While I respect that you’ve been at this software thing for 20 years as I have, I also recognize that I’ve been open to learning things like TDD and entity-oriented architecture and design at more than a cursory level and that we have different perspectives because of a gulf of experience in the issues that are pertinent to the authors and signatories of the EF letter.

    I welcome the opportunity to work with you on an project to transfer real contextual knowledge and understanding about these issues that we have talked about in the past that I have observed aren’t understood but through tangible, extended experience.

  2. Scott,
    Thanks for the comments.

    >> Entity Framework causes waste, lost productivity, and lower business performance because of the interplay of all of its short comings together. << Sorry, that you dislike the word failure. I used that word to summarize the attitude you state here. If that isn’t failure, how do you define failure in our industry? I'm a bit at a loss to respond to the implication that you've been more open to learning new things than I or a number of other people have. That I and others have explored different directions is true. Obviously we have chosen the directions with the most tangible benefit to us. That is what is interesting. I distrust with the concept that anyone who hasn't experienced something just can't get it. It's been used by religion and used to silence critics in an array of human endeavor. Distrust does not mean you are not correct. Perhaps we will have a chance to work together sometime, as I find it interesting to push boundaries in new directions – that’s what I’m in this ball game for. Right now, the code gen (C#/VB neutral templates), metadata (decades long application life spans), write once run on any technology user interfaces, workflow ballets, embedded localization, managing programmer overload and other research directions just seem more interesting. I think the rest of what I would like to say in response to this would work better as a new blog post. Feel free to continue the conversation.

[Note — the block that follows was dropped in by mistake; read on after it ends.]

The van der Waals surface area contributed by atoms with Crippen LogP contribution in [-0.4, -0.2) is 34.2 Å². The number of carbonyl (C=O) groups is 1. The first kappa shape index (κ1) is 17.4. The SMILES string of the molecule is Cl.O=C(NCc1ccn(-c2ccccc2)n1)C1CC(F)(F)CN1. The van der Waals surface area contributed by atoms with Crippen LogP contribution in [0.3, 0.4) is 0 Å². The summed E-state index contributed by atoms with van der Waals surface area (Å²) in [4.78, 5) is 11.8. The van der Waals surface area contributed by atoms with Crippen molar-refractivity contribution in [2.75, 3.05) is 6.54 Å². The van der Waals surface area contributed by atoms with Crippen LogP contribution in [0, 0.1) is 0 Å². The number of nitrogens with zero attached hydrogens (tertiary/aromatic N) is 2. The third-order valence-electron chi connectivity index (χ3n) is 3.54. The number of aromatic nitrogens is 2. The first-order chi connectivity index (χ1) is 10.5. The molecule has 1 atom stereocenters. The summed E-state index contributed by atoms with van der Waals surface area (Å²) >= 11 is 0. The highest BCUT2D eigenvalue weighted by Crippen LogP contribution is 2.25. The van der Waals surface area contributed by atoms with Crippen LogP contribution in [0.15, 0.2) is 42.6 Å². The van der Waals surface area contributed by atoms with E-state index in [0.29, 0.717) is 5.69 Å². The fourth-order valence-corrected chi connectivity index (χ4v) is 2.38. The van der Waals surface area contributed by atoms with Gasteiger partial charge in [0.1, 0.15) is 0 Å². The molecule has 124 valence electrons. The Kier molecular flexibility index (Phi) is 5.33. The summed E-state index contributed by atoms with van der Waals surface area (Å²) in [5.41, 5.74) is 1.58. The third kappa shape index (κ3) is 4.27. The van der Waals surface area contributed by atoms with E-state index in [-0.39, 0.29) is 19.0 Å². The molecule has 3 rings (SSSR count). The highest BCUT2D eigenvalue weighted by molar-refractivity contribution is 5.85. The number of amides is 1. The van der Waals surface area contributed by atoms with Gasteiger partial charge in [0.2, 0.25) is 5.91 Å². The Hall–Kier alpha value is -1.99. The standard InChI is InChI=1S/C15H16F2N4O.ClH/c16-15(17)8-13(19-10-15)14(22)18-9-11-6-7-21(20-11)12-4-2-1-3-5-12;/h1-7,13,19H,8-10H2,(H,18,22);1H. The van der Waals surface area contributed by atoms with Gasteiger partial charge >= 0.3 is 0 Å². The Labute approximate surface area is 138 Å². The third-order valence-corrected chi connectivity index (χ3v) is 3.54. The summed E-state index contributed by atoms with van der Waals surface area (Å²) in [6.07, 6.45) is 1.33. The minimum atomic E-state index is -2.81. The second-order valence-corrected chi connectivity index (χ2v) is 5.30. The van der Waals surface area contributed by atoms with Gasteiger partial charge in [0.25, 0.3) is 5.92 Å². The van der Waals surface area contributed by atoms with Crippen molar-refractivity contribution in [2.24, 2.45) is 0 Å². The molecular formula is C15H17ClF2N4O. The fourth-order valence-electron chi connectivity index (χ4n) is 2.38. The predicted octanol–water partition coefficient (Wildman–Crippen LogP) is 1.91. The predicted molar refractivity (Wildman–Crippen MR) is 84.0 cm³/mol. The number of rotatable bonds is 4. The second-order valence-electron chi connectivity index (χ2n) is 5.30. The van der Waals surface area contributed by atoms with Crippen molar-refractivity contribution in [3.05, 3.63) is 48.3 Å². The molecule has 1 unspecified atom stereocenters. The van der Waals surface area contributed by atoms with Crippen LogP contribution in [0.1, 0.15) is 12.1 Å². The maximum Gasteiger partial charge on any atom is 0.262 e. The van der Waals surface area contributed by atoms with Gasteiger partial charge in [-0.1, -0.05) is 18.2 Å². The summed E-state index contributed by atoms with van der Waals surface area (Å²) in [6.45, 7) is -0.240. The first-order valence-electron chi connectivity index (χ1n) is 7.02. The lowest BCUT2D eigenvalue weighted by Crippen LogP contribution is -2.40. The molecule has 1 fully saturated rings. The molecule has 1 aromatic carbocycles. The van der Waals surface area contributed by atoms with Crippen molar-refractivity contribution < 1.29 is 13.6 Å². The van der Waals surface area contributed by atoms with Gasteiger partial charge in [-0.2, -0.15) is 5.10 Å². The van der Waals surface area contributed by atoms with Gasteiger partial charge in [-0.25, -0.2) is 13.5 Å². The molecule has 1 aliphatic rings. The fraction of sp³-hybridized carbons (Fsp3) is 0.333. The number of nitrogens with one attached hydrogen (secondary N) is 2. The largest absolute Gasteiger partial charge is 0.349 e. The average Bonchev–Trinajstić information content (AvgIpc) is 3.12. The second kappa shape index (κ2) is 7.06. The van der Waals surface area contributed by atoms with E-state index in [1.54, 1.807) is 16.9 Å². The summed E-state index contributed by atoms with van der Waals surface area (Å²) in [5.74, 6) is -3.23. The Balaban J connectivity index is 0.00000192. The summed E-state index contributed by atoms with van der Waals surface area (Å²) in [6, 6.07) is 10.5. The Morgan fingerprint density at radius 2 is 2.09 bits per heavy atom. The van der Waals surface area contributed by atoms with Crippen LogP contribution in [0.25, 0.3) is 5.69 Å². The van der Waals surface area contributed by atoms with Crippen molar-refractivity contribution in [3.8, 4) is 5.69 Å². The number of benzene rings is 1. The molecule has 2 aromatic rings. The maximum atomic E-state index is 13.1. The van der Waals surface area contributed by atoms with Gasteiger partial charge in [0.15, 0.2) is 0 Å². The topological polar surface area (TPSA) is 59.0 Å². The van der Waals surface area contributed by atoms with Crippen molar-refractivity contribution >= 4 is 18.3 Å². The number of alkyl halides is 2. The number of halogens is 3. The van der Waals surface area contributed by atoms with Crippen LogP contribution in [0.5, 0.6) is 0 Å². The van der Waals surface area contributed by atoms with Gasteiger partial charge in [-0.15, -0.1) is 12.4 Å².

3. > I distrust with the concept that anyone who
    > hasn’t experienced something just can’t get it.
    > It’s been used by religion and used to silence
    > critics in an array of human endeavor.

    Pursuit of mastery requires learning through experience. There are things that are far too subtle to see without sharpening our perception through practice.

    I’ve got no problem with you being sensitive to this claim, but it’s a common observation of people pursuing kaizen.

    Any claim can be used inappropriately, and can be used to silence the masses.

    I wouldn’t think of silencing you. I’m asking you to put your money where your mouth is and go the rest of the way in the learning, which first begins with an understanding that continuous improvement is a pursuit of knowledge we don’t presently have and that is too fine for us to presently grasp.

    You’re never too young to stop learning.

  4. Scott,

    That’s me. I quit learning years ago. I just sit by the side of the pool sipping martinis. Snorkeling in the morning and partying into the night… oh, wait, I woke up. That’s not quite the story of my life.

    The disconnect here is the implication – the rather insulting and annoying one – that because I am not involved in the same techniques and coming to the same conclusions as you that I am not in pursuit of mastery and sharpening my life through practice (beyond and including what I do at a keyboard). There is a great deal that I cannot presently grasp – for many reasons. I’m a traveler just like you. Practice takes many forms.

    Interesting that you would bring up kaizen. See, I fail to see the point of wasting effort telling people how correct I am (I am not because correctness is mercurial and illusionary) and I get into something like this because voices can improve the process – not because shouting my current transitory view of correctness has value (my correctness is not relevant to the process).

    What is the core of kaizen? Reducing waste. Thus my involvement in this conversation about the petition. The current basis of the conversation, including the petition is wasteful.